Effect of Boro-Silicate Glass (BSG) Gate Dielectric with Antimony Surface Doping on Channel Transport of 4H-SiC Mosfets

Monday, 29 May 2017: 14:30
Cambridge (Hilton New Orleans Riverside)
Y. Zheng, T. Isaacs-smith, A. Ahyi (Auburn University), P. Mooney (Simon Fraser University), and S. Dhar (Auburn University)
In this work, we investigate the effect of Boro-silicate glass (BSG) gate dielectric in conjunction with Antimony (Sb) surface doped channels of lateral 4H-SiC MOSFETs. It has been reported that BSG gated 4H-SiC MOSFETs have a high channel mobility of ~100 cm2/V∙s for a wide range of surface transverse electric fields along with a large threshold voltage VT of ~5V in lightly doped p-epitaxial layers [1,2]. For vertical power MOSFETs with heavily doped p-wells, it is expected that BSG would cause an even further increase of VT (~10 V) which would be undesirable. Therefore in this work, our goal for combining the Sb surface doping process (demonstrated in our earlier works [3,4] and presented at ECSCRM 2014 [4]), with BSG gate dielectric was two-fold: (i) Tune VT to adequate value with high sub-threshold slope. (ii) Achieve high low-field channel mobility by Sb counter-doping while retaining the high-field mobility characteristics of BSG. The results from our experiments indicate that these goals were achieved. The 'Sb+BSG' process results in significant improvement of both low-field channel mobility to ~180cm2/V∙s (due to addition of Sb surface doping) and high-field channel mobility to ~90 cm2/V∙s (due to the BSG gate dielectric) along with a tuned threshold voltage of ~2V and a steeper sub-threshold slope.

Lateral MOSFETs were fabricated on the Si-face of p-type 4H-SiC epitaxial layers doped at ~1x1016cm-3. Sb was implanted in the channel region with 80 keV at room temperature with dose of 2.5x1013cm-2, which results in a Gaussian profile with a depth of around 30nm below the surface of SiC. This was followed by post-implantation activation annealing at 1650°C using a graphitic carbon cap layer. Next, dry oxidation at 1150°C for 10 hours was performed followed by post-oxidation annealing using a planar diffusion source (Techneglas, GS-139) composed of boric oxide (B2O3) in a gas mixture of Ar (50sccm) and O2 (5sccm) at 950°C for 30 mins. Samples that received only boron annealing are referred to as 'BSG only' and samples underwent both Sb counter-doping and boron annealing are referred to as 'Sb+BSG'. Results for these samples are compared with standard NO-annealed devices in Table Ⅰ.

The SIMS result in Fig. 1 shows B distributes throughout the oxide with a concentration of ~1x1022cm-3 and decreases as it reaches SiC. Threshold voltage and sub-threshold slope were characterized by Id-Vg measurement at room temperature and field-effect mobility was extracted from the transconductance of Id-Vg curve. Linear and log scale of Id-Vg curves in Fig. 2 and Fig. 3 demonstrate that 'Sb+BSG' tunes the threshold voltage to a more desirable value of ~2V along with a better sub-threshold slope than standard NO annealing. Fig. 4 shows a significant mobility improvement for 'Sb+BSG' at both high field due to the BSG passivation effect and low field due to the Sb counter-doping effect with a peak value of ~180cm2/V∙s compared to 'BSG only' with a peak mobility of ~140cm2/V∙s. In order to investigate the boron passivation effect on interface traps, C-V and constant capacitance deep level transient spectroscopy (CCDLTS) measurements were performed on the companion BSG capacitors. The interface trap density of 'NO' was determined to be ~2.5 times higher than that of 'BSG' for very shallow energy traps (<0.2 eV) from C-V measurements and ~1.5 times higher for the energy trap distributions centered at 0.15 eV and 0.39 eV by CCDLTS, as shown in Figs. 5 and 6. The mechanism of boron passivation has been suggested to be oxide stress relaxation by the reduction of required oxygen bonds due to the occupation of Si site by B [5]. In this presentation, further details of the nature of transport and mobility behavior in BSG gated channels will be presented as a function of temperature.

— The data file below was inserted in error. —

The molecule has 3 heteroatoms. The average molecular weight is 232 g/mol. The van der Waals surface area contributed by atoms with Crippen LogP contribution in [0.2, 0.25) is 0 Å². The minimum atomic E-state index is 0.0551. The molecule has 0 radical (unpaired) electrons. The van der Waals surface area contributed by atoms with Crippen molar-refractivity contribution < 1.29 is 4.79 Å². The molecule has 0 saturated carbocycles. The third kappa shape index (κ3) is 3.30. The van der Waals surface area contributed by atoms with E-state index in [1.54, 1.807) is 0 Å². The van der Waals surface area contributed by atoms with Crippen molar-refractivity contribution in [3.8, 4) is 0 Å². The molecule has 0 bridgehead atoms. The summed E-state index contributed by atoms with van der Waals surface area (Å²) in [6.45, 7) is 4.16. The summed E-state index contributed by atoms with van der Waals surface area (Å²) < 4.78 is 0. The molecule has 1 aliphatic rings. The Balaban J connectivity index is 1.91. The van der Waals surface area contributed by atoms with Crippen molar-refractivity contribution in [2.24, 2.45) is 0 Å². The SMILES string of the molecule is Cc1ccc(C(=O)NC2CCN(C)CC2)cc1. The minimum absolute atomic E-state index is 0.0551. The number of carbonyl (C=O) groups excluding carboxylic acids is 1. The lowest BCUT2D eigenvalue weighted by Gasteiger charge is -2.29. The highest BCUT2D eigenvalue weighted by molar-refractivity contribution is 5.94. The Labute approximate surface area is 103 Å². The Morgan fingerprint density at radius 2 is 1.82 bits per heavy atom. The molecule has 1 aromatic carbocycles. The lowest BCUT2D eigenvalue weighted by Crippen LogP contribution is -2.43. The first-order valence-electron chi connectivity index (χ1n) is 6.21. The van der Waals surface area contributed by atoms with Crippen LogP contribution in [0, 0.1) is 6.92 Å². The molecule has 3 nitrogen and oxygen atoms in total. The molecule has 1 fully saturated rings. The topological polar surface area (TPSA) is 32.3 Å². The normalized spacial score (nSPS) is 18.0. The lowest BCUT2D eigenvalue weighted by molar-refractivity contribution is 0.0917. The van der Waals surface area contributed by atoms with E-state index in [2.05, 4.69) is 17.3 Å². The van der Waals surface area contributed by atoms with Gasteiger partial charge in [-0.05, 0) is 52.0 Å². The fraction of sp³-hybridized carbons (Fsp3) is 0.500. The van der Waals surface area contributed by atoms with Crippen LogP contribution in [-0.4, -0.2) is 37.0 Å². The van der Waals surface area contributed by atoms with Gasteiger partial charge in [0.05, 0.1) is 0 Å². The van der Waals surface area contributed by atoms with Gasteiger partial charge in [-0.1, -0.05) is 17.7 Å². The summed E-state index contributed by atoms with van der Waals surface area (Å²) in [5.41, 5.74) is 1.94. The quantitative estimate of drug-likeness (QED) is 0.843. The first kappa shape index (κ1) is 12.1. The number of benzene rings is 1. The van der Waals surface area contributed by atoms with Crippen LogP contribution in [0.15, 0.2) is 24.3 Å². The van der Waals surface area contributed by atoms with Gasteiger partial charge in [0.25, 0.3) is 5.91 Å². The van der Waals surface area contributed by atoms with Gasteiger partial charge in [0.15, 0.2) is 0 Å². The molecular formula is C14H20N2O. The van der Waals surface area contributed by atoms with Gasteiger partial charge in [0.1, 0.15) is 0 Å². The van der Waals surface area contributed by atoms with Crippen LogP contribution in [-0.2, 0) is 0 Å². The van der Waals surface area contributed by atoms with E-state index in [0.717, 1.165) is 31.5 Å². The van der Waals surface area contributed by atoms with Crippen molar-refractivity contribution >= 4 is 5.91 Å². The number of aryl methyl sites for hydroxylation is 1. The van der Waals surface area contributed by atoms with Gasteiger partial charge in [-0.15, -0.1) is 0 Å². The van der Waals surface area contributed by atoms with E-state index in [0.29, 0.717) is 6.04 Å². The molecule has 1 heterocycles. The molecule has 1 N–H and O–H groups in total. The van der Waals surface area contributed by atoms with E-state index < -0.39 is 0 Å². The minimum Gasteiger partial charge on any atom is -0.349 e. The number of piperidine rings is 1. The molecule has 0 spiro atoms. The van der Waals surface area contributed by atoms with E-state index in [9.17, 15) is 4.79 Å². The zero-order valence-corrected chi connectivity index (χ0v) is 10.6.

[1] D. Okamoto, M. Sometani, S. Harada, R. Kosugi, Y. Yonezawa, and H. Yano, IEEE Electron Device Lett. 35, 12 (2014).

[2] T. Isaacs-Smith, Y. Zheng, C. Jiao, A. C. Ahyi, and S. Dhar, 2016 MRS Spring Meeting & Exhibit, Phoenix, Arizona, 4 (2016).

[3] A. Modic, G. Liu, A. C. Ahyi, Y. Zhou, P Xu, M. C. Hamilton, J.R Williams, L. C. Feldman, and S. Dhar, IEEE Electron Device Lett.35, 894 (2014).

[4] A. C. Ahyi, A. Modic, C. Jiao, Y. Zheng, G. Liu, L. C. Feldman, and S. Dhar, Materials Science Forum, Vols. 821-823, (2015) pp. 693-696.

[5] Xiao Shen, and Sokrates Pantelides, 11th annual SiC MOS workshop meeting, UMD College Park, August 15, 2016.